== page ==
Tiger Woods is playing in his 22nd Masters next week. That’s not exactly Fred Couples-level experience (last year, Couples made his 31st cut at Augusta) but it still means he has more than his fair share of insight about the place. To the casual viewer, the vibe and setup at the Masters is a constant every April. But Woods was asked last week at the WGC-Match Play how much the course has changed since his win in 1997, and he had a lot to say.
The changes begin, Woods said, off the tee. “It is way more challenging off the tees than it used to be. And I remember Raymond [Floyd] telling me just on 9, just hit it as far right as you possibly can. Well, you can’t do that anymore, there’s a forest down the right.
“On 11 you try to hit the ball up against the gallery. Well, now there is literally a forest that is there. The fairway used to be 80 yards wide, it’s no longer the case.”
The way the fairways are cut, Woods says, has changed tee shots, too.
“It used to be down-grained,” he said. “And then it was half into the grain, half down-grain, and they always made sure inside the dogleg was the one that was down-grain. That would bait you into being aggressive. Now everything is cut back into you.” As a result, tee shots don’t roll out as far — Augusta’s own defense against increased driving distance.
Augusta has added a secondary cut of rough, too, at the edge of the fairway. And the course has gotten longer: “We were hitting one-irons and two-irons off of 7 to get on the upslope.”
The sand has changed, too. “The bunkers are deeper than they used to be,” Woods said. He detailed how the nuance around the greens has shifted towards an air-friendly game, too.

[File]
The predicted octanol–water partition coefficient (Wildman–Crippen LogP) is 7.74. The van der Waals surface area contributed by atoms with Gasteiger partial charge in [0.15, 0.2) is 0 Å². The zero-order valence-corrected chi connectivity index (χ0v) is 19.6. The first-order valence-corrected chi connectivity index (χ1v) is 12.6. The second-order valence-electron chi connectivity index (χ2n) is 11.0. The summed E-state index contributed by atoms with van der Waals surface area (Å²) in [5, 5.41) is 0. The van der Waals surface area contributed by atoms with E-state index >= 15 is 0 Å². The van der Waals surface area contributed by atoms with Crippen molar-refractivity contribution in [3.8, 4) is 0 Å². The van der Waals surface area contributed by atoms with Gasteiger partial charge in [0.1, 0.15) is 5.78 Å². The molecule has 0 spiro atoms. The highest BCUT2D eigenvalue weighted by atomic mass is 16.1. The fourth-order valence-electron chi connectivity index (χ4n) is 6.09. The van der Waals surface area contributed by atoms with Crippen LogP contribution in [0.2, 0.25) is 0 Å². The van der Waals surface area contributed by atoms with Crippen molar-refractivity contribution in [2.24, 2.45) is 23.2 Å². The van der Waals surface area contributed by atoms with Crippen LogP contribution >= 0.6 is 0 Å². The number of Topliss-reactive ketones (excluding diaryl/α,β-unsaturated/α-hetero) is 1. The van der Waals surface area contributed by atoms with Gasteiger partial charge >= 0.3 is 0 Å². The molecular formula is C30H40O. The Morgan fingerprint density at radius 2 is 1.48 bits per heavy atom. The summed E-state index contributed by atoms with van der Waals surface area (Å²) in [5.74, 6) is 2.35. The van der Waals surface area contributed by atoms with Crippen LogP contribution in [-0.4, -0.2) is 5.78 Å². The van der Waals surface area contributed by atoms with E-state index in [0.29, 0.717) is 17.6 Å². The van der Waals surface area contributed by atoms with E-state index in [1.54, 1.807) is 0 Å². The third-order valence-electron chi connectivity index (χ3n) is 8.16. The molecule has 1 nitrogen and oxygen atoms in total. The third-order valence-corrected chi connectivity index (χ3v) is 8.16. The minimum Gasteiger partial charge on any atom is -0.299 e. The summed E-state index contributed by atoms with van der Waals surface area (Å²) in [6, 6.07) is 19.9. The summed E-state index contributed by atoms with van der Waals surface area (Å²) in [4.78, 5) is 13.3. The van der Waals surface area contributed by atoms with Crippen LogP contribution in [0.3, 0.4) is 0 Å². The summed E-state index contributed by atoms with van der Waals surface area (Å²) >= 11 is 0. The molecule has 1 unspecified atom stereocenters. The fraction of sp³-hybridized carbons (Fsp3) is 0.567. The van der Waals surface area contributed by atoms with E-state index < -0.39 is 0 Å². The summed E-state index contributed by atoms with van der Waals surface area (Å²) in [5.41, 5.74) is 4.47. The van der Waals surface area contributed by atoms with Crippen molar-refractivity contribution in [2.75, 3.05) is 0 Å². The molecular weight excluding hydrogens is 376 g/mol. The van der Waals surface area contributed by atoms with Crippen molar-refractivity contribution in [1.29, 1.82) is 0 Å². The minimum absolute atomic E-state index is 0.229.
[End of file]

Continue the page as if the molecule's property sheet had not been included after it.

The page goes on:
“Some of the strategy has changed. I remember playing practice rounds with Raymond [Floyd] and Seve [Ballesteros] and Ollie [Jose Maria Olazabal] and them showing me how to hit a 4-iron around the greens. Those shots are gone because the grass is longer. The shots off of tight lies, no one wanted to use a sand wedge back then because it was too tight. Now we have a lot of players using 62’s and 64’s and throwing the ball in the air with spin, and the bump-and-run shots are way more difficult because they’re stickier.”
As for the greens? “Every green’s been redone since I was first there,” he said. “The greens are flatter than what they used to be. And that is a little bit — they’re flatter for Augusta. So they’re not flat greens, but they’ve given us a little more space to putt and a little bit more space on the greens to have a little bit more room around some of these pins.”
Augusta has continued to expand its footprint; this year, the 5th hole has lengthened by 45 yards and will provide a stern test as a 500-yard par-4. Even at Augusta, where time stands still, the changes continue.